Gulf Oil Observers (GOO)
A citizen scientist initiative involving high school students, teachers, and other volunteers in the collection of data along the shores of the Gulf of Mexico
|WHOI's Dr. Chris Reddy (bottom right) gave WFHSAT students inside information on what it takes to be a scientist. Classroom visits by "real" scientists, along with specially designed lesson plans and coastal expeditions geared toward understanding ocean science and oil spill research, are part of
the PROJECT GOO curriculum.
Even though the Deepwater Horizon oil spill occurred more than three years ago, the process of gathering and analyzing information about the fate of the spilled oil carries on. Deep-C researchers continue to work in the areas affected by the disaster, studying the long-term fate and effects of petroleum hydrocarbons in the Gulf. In 2013, the Deep-C Consortium implemented a citizen science initiative to connect high school students, teachers and other volunteers with leading scientists in this cutting edge research.
The Gulf Oil Observers (GOO) project is an education and outreach effort that trains students and others how to be effective citizen scientists, and then put their new-found knowledge into use, in the lab and during visits to Gulf beaches.
GOO mentors are educators and scientists associated with the Deep-C research project -- a long-term study investigating the environmental consequences of petroleum hydrocarbon release in the deep Gulf on living marine resources and ecosystem health. Classroom visits, in conjunction with specially designed lesson plans and coastal expeditions geared toward understanding ocean science and oil spill research, are part of the Project GOO curriculum.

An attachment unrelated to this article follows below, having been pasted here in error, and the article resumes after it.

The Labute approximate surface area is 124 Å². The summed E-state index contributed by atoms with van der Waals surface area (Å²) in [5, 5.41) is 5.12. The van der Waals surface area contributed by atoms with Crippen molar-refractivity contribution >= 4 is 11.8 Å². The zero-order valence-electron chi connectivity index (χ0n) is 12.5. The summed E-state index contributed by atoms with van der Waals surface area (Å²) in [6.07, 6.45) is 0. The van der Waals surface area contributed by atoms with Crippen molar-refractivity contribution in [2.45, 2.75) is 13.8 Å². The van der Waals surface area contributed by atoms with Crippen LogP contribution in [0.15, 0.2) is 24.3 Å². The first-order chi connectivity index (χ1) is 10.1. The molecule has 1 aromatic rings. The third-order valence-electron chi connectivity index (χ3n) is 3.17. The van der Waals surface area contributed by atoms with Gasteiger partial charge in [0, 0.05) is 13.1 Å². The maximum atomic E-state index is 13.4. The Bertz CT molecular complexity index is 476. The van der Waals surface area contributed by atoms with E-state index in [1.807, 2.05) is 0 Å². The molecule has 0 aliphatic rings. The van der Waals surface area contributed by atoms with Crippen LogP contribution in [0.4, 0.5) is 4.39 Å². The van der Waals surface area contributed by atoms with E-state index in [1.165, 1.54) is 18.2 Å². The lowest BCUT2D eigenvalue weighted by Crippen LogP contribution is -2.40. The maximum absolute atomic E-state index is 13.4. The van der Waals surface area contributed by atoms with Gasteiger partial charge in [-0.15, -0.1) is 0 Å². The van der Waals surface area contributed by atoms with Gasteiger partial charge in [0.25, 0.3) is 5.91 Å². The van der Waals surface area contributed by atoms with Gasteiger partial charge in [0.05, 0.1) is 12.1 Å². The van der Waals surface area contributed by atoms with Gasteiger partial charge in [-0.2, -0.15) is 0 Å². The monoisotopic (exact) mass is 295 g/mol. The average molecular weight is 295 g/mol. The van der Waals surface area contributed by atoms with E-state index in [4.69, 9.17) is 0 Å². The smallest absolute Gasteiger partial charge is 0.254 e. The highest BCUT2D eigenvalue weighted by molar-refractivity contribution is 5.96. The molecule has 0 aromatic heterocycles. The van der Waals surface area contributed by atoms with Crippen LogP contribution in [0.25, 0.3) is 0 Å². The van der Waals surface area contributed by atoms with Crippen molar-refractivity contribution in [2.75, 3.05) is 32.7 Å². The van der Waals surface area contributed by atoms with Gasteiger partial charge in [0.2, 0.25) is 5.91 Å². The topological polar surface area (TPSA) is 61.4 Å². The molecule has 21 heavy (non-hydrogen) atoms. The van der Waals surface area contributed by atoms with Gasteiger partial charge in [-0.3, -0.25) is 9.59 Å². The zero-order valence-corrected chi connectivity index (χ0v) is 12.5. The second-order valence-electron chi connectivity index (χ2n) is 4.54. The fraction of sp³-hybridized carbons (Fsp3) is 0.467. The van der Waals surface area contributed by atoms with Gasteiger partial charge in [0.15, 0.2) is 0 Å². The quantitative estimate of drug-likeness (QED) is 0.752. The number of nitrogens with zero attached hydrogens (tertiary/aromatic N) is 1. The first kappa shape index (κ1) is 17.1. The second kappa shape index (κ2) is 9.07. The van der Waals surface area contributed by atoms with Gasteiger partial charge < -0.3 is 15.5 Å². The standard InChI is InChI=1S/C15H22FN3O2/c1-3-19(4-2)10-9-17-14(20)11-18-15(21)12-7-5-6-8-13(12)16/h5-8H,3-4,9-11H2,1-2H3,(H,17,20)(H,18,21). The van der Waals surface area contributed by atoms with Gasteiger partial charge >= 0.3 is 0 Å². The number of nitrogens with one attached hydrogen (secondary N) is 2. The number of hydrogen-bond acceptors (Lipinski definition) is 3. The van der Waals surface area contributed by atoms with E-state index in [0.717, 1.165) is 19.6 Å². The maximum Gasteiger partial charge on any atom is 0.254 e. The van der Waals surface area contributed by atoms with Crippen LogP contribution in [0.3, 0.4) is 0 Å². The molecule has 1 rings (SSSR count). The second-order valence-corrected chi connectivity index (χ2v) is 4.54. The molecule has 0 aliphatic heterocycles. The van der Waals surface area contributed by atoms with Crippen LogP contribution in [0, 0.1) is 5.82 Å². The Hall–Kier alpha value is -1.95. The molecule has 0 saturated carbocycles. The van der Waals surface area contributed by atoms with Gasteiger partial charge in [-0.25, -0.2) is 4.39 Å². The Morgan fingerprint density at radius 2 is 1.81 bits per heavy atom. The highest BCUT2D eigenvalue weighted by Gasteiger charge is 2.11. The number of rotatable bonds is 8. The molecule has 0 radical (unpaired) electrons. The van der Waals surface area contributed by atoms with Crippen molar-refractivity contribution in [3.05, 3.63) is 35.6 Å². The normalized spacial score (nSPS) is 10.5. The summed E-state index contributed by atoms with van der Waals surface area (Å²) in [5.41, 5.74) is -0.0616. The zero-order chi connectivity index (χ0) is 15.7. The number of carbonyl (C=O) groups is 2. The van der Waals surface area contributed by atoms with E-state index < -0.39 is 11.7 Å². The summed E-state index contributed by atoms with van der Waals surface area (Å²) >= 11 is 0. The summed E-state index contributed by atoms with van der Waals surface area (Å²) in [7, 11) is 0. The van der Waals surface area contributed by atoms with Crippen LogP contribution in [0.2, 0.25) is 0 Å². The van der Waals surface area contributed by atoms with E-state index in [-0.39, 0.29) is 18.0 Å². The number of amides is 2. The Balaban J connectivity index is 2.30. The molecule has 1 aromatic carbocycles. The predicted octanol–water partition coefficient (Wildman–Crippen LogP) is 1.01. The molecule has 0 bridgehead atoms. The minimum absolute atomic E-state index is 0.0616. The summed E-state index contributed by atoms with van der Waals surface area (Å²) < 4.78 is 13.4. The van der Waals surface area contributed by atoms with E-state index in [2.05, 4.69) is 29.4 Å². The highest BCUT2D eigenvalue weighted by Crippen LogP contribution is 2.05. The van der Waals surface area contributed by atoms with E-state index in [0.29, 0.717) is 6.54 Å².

The first team of GOO "scientists in training" are a group of students at the West Florida High School of Advanced Technology (WFHSAT) in Pensacola, one of two schools selected to participate in the GOO project during the 2013-14 school year. Since Fall 2013, their classroom has been visited by guest lecturers from the Deep-C community, learning first-hand about the research being conducted in the Gulf of the Mexico. Their GOO mentors have led them through a host of hands-on activities and experiments designed to, among other things, help them "think like a scientist."
The West Florida High School students will take a coastal field trip in February 2014 (teaming up with scientists from the Woods Hole Oceanographic Institution) where they will look for and collect oil patty samples along the shores of the Gulf of Mexico. Any samples collected by this team of well-trained "GOO-ies" will be shipped to the Woods Hole Oceanographic Institution (WHOI) for analysis. WHOI scientists will be able to identify the source of the oil (for instance, does it contain oil from the 2010 Deepwater Horizon oil spill?) and use the students' samples in ongoing oil spill research.
What the Oil Samples Can Tell Us
Understanding what happens to oil discharged in the oceans helps scientists anticipate what crude oil will do when it is spilled and where it will go. And scientists from Woods Hole Oceanographic Institution use a novel fingerprinting technique to identify the source of oil found in patties that are still being collected on the beaches near the site of the Deepwater Horizon disaster.